While the mechanisms driving the development of NAD/AD are shared, the stage of decompensation guides the standard of care, in particular due to the level and number of organ dysfunction (online supplemental table 1). This review aims to dissect the evidence on biomarker guidance of therapies and recent advances in the prevention and treatment of AD and ACLF but avoids overlap with recent reviews addressing definitions of aetiology, ACLF and post-transplant outcomes.

Supplemental material

Current recommended therapies

The PREDICT study included patients with AD at hospital admission. At the baseline visit, the medical history was recorded, in terms of previous decompensations, in order to map the trajectory of disease before admission.7 Using data from more than 1200 patients, PREDICT showed that patients transiting from NAD to AD had a more benign prognosis than patients developing ACLF, who recorded a relatively short history of cirrhosis. PREDICT further identified three clusters of patients with different clinical trajectories.7 However, the treatments of different complications should be adopted and stratified according to the course of decompensation. Although the treatments are shared, the situation and mode of application may differ between NAD and AD. For example, in AD presenting with overt HE, acute rifaximin administration would be of no help. Nevertheless, this is a standard secondary prophylaxis in NAD. Similarly, one aims to differentiate between the different types of ascites and their differential treatment.Online supplemental table 1 illustrates how the clinical situation and the course of disease may influence treatment regimens, as already currently recommended.5 8–10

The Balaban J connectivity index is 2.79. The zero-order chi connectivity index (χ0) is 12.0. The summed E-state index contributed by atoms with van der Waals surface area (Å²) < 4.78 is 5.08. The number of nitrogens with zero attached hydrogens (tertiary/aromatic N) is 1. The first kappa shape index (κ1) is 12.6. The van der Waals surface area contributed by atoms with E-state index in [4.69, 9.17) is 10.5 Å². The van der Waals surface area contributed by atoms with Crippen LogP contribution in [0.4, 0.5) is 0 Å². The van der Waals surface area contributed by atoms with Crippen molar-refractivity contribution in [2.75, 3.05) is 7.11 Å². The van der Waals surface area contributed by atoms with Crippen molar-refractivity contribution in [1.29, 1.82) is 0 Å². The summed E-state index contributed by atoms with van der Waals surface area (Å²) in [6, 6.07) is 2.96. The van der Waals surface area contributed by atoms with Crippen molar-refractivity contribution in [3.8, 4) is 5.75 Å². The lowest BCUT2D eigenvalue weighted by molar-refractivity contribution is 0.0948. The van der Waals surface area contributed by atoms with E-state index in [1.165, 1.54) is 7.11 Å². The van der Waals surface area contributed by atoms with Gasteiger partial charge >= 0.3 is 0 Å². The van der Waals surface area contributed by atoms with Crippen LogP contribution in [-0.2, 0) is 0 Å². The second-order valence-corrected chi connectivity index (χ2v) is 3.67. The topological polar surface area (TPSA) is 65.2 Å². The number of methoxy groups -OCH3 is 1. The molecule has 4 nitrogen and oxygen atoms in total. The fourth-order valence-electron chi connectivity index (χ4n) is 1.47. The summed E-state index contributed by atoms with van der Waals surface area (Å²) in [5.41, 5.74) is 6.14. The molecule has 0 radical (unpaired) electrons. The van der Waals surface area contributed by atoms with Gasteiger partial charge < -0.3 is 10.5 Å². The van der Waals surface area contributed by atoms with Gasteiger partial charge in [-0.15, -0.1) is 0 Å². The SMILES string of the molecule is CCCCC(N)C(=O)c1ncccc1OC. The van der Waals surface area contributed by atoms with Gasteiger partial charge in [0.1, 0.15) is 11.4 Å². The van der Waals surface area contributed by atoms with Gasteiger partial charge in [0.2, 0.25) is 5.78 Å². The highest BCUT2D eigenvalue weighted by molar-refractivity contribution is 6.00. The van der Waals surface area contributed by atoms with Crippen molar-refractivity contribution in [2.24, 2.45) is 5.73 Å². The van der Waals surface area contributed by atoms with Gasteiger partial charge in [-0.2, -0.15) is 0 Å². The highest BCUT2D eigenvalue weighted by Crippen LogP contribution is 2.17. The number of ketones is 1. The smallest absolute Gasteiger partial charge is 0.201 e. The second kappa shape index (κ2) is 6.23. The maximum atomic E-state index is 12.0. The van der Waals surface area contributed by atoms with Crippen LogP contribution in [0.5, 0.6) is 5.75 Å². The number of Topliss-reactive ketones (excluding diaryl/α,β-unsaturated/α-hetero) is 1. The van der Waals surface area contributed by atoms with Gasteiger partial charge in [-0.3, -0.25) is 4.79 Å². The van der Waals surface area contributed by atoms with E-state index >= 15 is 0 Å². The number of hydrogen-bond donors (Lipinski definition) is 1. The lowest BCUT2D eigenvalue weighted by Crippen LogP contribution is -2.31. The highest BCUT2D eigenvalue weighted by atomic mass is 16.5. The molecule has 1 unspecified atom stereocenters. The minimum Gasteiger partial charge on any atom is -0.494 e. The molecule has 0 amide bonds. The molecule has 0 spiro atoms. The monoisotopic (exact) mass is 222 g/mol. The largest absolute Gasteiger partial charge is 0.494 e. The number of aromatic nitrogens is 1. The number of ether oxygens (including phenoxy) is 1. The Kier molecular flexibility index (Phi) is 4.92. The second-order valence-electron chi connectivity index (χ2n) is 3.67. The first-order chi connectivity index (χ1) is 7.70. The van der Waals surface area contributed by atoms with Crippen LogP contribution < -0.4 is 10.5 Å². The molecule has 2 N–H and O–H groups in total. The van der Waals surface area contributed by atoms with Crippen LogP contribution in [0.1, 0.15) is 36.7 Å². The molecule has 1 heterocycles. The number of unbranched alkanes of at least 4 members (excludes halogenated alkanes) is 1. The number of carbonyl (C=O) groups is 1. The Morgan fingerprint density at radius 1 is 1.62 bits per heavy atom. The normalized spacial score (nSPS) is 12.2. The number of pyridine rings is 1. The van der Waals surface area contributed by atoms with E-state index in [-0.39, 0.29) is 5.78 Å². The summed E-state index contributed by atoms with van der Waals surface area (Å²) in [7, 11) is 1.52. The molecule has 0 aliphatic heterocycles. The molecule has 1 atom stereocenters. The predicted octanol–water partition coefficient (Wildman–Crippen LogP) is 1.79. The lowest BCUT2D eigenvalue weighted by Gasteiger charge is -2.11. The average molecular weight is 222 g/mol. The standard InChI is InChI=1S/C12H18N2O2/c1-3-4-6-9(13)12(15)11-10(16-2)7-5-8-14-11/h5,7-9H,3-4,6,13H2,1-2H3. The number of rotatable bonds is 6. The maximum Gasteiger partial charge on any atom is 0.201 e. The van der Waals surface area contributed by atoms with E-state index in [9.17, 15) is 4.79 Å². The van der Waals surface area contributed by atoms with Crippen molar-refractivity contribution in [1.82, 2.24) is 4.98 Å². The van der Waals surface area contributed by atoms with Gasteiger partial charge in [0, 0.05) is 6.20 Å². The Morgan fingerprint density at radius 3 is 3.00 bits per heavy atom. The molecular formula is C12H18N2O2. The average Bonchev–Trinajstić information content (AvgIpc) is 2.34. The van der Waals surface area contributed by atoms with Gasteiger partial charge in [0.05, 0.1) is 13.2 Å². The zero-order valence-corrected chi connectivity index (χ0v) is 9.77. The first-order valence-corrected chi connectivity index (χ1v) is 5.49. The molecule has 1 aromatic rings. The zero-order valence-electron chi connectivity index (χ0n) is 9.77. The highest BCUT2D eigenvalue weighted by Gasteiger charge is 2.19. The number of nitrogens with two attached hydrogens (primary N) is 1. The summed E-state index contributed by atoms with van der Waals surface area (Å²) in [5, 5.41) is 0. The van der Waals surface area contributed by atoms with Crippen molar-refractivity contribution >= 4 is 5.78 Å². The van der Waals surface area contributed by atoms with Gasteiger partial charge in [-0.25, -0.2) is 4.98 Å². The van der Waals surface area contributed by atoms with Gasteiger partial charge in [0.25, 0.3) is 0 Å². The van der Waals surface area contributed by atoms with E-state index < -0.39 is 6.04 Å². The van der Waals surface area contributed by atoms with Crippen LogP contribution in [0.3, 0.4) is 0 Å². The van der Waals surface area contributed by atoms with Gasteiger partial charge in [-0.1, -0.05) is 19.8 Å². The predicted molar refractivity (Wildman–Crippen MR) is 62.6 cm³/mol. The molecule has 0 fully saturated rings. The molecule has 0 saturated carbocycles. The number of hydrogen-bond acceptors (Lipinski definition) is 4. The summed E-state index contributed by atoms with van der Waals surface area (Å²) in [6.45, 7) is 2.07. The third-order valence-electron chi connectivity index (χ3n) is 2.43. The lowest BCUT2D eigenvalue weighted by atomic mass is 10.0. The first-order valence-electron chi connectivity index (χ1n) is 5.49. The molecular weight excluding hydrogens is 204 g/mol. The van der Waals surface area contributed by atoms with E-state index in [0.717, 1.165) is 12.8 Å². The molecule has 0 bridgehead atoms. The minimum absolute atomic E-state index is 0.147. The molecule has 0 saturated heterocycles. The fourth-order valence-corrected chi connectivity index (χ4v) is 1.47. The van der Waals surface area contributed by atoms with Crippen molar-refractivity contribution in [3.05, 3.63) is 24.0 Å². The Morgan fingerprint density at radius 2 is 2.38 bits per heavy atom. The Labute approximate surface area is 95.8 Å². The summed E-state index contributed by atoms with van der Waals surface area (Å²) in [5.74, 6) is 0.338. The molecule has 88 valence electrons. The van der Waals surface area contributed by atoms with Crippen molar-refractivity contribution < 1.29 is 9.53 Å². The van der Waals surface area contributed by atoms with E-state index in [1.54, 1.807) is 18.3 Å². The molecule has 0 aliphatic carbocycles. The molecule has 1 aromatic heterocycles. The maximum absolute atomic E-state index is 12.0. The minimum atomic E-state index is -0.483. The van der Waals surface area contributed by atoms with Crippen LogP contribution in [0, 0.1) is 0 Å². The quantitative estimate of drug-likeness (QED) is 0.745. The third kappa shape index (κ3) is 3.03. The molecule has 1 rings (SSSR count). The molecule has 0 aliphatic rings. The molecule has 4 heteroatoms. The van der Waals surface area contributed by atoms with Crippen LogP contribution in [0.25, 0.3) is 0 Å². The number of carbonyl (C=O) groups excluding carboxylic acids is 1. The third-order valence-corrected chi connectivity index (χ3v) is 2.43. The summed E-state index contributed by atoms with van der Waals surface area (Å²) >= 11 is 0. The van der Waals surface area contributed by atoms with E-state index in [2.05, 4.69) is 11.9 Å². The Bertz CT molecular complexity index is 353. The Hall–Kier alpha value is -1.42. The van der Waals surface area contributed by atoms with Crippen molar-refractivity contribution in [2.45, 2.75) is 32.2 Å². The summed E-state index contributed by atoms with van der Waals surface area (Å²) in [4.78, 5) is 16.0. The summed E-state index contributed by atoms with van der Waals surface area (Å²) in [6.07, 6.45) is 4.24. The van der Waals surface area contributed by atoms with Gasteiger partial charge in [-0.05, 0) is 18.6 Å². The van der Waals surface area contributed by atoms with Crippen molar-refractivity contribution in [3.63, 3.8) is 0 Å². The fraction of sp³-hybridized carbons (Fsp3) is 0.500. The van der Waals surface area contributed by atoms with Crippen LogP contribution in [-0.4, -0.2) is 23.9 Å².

While stratification according to the stage and the course of disease leads to personalisation of care, individualisation of care requires more than that. In order to predict and guide treatment, biomarkers must be measured in individual patients to guide initiation of the most appropriate therapy.

Biomarker-guided treatments